I admit it is harder to stay focused and engaged just looking at your computer screen, but if you’re dis-engaged then you’re going to miss out big time!

One of the first virtual events I attended was the London VMUG back in April. It was held over Zoom but was still a very interactive event and having been in lockdown for over a month, boy was it good to see some familiar faces! Just given my passion for all things VMUG, I’d rate this event a nine out of ten.

The next one was the UK Citrix User Group (UKCUG). Their first attempt at a virtual event was first on Go To Meeting, when they realised they had an attendee limitation, they switched to Zoom, but that caused a bit of a kerfuffle in getting everyone logged in but then proceeded OK but was not a great experience over all as everyone was unprepared for the interruption. However, their event outsourcer then instigated a virtual event platform and I’ve now attended two on this virtual platform, which is a great platform from CrowdComms that allows for great interaction and is a solid platform. Their autumn meeting was held just the other week and I’d rate the overall experience as an eight out of ten.

I simultaneously attended another virtual event during the CUG, it was an NHS virtual event that one of my clients, Droplet Computing, sponsored. Well, the platform was shocking! During the event I tweeted the organisers to tell them to look at another platform (CrowdComms in fact) and their response was at least an understanding they needed to change! When delegates can’t login in to sessions they want to attend, when the sound quality is poor, when presentations don’t display, it makes for a very bad experience. My rating is a harsh, but fair, one out of ten for this event.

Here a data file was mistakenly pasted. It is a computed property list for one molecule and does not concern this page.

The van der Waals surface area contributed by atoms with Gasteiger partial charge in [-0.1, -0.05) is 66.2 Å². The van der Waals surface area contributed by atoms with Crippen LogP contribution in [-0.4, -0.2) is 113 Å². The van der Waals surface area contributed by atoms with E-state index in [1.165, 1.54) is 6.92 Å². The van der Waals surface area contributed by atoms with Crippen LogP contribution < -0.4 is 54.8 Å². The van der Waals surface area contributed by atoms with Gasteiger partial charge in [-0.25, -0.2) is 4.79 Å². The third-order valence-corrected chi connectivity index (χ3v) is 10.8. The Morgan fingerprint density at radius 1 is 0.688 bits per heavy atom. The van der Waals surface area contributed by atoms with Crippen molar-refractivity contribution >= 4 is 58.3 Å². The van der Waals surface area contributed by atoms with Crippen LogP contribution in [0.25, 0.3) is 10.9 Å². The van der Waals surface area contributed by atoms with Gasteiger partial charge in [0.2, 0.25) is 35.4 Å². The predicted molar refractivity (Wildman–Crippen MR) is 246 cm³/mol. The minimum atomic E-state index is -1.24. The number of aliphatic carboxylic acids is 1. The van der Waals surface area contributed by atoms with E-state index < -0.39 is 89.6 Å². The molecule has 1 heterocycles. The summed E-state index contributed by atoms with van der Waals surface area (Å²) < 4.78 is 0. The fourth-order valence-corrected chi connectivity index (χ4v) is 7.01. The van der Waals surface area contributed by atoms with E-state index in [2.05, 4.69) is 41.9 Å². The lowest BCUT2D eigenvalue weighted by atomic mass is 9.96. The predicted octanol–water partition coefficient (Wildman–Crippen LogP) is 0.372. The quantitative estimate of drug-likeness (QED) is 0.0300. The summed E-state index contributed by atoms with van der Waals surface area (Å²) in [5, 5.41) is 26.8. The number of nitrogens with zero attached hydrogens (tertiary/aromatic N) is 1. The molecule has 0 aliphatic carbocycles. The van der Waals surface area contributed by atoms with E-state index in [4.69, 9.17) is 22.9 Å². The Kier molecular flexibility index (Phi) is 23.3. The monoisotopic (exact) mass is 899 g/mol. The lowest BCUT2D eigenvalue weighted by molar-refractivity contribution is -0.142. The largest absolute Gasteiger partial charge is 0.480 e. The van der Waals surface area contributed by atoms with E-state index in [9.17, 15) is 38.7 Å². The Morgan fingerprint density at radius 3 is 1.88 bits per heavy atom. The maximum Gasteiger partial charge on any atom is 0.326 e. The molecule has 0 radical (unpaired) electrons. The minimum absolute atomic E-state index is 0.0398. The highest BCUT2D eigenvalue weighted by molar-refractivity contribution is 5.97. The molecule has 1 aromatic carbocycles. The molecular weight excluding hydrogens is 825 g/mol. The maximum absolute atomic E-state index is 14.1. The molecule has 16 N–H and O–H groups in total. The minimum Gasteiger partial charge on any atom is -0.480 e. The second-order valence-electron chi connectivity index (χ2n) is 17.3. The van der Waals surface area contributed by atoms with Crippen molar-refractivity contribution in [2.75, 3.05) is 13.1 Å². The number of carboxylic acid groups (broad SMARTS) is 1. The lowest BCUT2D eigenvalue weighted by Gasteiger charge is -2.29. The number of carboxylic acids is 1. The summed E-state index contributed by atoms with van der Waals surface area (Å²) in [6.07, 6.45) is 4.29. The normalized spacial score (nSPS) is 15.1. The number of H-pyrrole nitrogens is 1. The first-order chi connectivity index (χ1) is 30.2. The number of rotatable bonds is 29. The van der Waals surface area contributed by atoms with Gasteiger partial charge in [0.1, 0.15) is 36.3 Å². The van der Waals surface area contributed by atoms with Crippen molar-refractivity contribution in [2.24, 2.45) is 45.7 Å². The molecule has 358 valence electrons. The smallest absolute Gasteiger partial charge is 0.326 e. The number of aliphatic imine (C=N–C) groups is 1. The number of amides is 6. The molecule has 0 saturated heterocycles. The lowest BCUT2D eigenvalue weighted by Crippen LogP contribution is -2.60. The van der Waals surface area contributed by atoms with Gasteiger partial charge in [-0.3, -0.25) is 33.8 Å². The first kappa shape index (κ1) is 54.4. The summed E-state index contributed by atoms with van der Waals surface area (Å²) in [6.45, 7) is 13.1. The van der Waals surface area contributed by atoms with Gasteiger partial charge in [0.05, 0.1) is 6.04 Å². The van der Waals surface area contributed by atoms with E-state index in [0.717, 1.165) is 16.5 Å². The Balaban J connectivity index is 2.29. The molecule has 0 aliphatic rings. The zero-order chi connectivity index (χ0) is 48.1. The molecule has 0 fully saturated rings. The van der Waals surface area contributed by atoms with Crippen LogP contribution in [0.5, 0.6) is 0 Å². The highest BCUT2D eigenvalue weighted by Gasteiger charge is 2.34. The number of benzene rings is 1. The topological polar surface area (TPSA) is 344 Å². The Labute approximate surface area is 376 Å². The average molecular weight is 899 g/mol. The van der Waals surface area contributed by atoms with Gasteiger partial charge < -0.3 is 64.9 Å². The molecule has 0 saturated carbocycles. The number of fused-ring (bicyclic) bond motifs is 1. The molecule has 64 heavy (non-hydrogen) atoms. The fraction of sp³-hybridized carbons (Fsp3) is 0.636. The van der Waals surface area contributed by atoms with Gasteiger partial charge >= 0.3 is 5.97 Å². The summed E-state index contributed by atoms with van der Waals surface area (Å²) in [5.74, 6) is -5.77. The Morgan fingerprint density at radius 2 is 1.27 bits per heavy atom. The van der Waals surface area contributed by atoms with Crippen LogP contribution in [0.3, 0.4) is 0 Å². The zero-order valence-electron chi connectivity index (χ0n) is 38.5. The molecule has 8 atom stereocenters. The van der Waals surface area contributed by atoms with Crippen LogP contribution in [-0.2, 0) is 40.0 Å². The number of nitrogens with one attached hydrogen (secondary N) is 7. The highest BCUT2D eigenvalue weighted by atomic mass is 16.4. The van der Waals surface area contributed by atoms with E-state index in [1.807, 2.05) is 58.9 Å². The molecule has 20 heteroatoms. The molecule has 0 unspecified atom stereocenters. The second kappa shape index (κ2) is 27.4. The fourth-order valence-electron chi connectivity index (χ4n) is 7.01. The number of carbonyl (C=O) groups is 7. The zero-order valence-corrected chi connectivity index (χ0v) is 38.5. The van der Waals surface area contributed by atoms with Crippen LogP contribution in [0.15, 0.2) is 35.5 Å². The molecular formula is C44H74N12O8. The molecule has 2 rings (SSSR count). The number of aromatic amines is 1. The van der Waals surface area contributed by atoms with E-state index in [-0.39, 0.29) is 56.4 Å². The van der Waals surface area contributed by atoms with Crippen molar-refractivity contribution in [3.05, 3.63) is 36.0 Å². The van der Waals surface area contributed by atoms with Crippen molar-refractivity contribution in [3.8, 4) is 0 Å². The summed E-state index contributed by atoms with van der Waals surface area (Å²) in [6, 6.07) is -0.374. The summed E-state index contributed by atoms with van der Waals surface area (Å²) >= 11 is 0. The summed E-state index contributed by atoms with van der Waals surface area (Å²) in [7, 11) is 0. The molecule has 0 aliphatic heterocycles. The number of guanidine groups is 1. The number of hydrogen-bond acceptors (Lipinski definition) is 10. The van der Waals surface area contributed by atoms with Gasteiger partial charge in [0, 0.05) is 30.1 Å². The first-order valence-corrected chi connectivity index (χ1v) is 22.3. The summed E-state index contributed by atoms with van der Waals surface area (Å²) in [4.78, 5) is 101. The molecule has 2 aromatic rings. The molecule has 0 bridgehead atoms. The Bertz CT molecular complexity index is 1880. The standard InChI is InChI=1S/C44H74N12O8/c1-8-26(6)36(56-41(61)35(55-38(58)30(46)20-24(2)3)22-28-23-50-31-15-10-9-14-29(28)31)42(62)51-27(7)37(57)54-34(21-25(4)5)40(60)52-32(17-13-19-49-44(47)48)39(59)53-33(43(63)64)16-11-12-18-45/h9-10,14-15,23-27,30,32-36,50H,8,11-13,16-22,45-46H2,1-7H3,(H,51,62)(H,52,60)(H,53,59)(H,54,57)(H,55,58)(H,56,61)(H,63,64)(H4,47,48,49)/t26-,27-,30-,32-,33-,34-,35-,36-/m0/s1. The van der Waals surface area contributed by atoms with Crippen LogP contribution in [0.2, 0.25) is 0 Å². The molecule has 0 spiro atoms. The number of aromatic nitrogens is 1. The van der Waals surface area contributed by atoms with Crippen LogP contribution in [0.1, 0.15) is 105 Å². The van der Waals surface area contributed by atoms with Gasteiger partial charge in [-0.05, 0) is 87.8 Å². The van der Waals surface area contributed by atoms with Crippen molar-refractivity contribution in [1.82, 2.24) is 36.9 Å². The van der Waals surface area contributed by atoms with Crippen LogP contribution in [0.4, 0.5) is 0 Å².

However, I’ve saved the best to last……. VMworld. Wow! I can only imagine the hard work and effort that went on behind the scenes to make this online event so slick, so professional, so effortless. Kudos to the whole team that staged this event. The platform – despite my shitty internet – never went down, the quality was just superb. Also, being able to have a ‘private’ concert in my own home by John Legend was awesome! I couldn’t fault it, so it gets a ten out of ten.

I long for the day when we can have face to face events again, but in the meantime, if you’re looking to stage an online event, please use VMworld as your benchmark – anything less and you’ll be letting your audience/delegates down.

Stay safe and well my friends!

vExpert Applications Open Monday!


The second round of applications open June 1st and close on June 20th, with the announcement of the awards on July 17th. There’ll be many social media posts about encouraging submissions with advice on what to focus your application on. I want to cover in this post my own personal experience and journey of being a vExpert for my tenth consecutive year. I hope you enjoy the read and find some tips or encouragement for your own submission.